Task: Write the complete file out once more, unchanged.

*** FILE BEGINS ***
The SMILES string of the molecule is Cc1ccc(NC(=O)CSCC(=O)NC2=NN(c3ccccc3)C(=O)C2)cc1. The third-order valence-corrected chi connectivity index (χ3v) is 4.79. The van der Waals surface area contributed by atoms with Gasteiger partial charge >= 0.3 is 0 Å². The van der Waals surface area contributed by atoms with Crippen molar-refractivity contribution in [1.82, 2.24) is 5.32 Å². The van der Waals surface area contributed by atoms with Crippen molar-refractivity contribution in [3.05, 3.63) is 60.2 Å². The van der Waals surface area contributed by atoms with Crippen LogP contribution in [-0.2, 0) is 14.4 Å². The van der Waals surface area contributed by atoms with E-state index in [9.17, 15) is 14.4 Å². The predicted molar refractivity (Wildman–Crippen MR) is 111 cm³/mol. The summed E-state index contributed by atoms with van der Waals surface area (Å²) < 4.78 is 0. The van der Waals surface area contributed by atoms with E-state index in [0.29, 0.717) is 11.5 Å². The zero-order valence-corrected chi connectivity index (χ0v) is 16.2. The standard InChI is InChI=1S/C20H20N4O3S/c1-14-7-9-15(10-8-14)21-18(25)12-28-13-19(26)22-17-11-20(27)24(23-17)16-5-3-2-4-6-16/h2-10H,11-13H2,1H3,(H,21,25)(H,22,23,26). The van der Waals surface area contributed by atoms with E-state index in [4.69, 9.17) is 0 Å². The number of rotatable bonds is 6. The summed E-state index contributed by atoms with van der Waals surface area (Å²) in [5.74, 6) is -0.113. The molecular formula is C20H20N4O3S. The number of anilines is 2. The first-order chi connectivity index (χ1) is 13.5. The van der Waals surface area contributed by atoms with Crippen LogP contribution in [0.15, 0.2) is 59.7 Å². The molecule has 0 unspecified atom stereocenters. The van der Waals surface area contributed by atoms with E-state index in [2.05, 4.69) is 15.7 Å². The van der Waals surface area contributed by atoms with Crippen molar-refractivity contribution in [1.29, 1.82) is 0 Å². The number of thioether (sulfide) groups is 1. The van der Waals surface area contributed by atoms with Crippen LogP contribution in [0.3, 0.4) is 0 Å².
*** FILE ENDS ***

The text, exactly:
The SMILES string of the molecule is Cc1ccc(NC(=O)CSCC(=O)NC2=NN(c3ccccc3)C(=O)C2)cc1. The third-order valence-corrected chi connectivity index (χ3v) is 4.79. The van der Waals surface area contributed by atoms with Gasteiger partial charge >= 0.3 is 0 Å². The van der Waals surface area contributed by atoms with Crippen molar-refractivity contribution in [1.82, 2.24) is 5.32 Å². The van der Waals surface area contributed by atoms with Crippen molar-refractivity contribution in [3.05, 3.63) is 60.2 Å². The van der Waals surface area contributed by atoms with Crippen LogP contribution in [-0.2, 0) is 14.4 Å². The van der Waals surface area contributed by atoms with E-state index in [9.17, 15) is 14.4 Å². The predicted molar refractivity (Wildman–Crippen MR) is 111 cm³/mol. The summed E-state index contributed by atoms with van der Waals surface area (Å²) < 4.78 is 0. The van der Waals surface area contributed by atoms with E-state index in [0.29, 0.717) is 11.5 Å². The zero-order valence-corrected chi connectivity index (χ0v) is 16.2. The standard InChI is InChI=1S/C20H20N4O3S/c1-14-7-9-15(10-8-14)21-18(25)12-28-13-19(26)22-17-11-20(27)24(23-17)16-5-3-2-4-6-16/h2-10H,11-13H2,1H3,(H,21,25)(H,22,23,26). The van der Waals surface area contributed by atoms with E-state index in [4.69, 9.17) is 0 Å². The number of rotatable bonds is 6. The summed E-state index contributed by atoms with van der Waals surface area (Å²) in [5.74, 6) is -0.113. The molecular formula is C20H20N4O3S. The number of anilines is 2. The first-order chi connectivity index (χ1) is 13.5. The van der Waals surface area contributed by atoms with Crippen LogP contribution in [0.15, 0.2) is 59.7 Å². The molecule has 0 unspecified atom stereocenters. The van der Waals surface area contributed by atoms with E-state index in [2.05, 4.69) is 15.7 Å². The van der Waals surface area contributed by atoms with Crippen molar-refractivity contribution in [1.29, 1.82) is 0 Å². The number of thioether (sulfide) groups is 1. The van der Waals surface area contributed by atoms with Crippen LogP contribution in [0.3, 0.4) is 0 Å².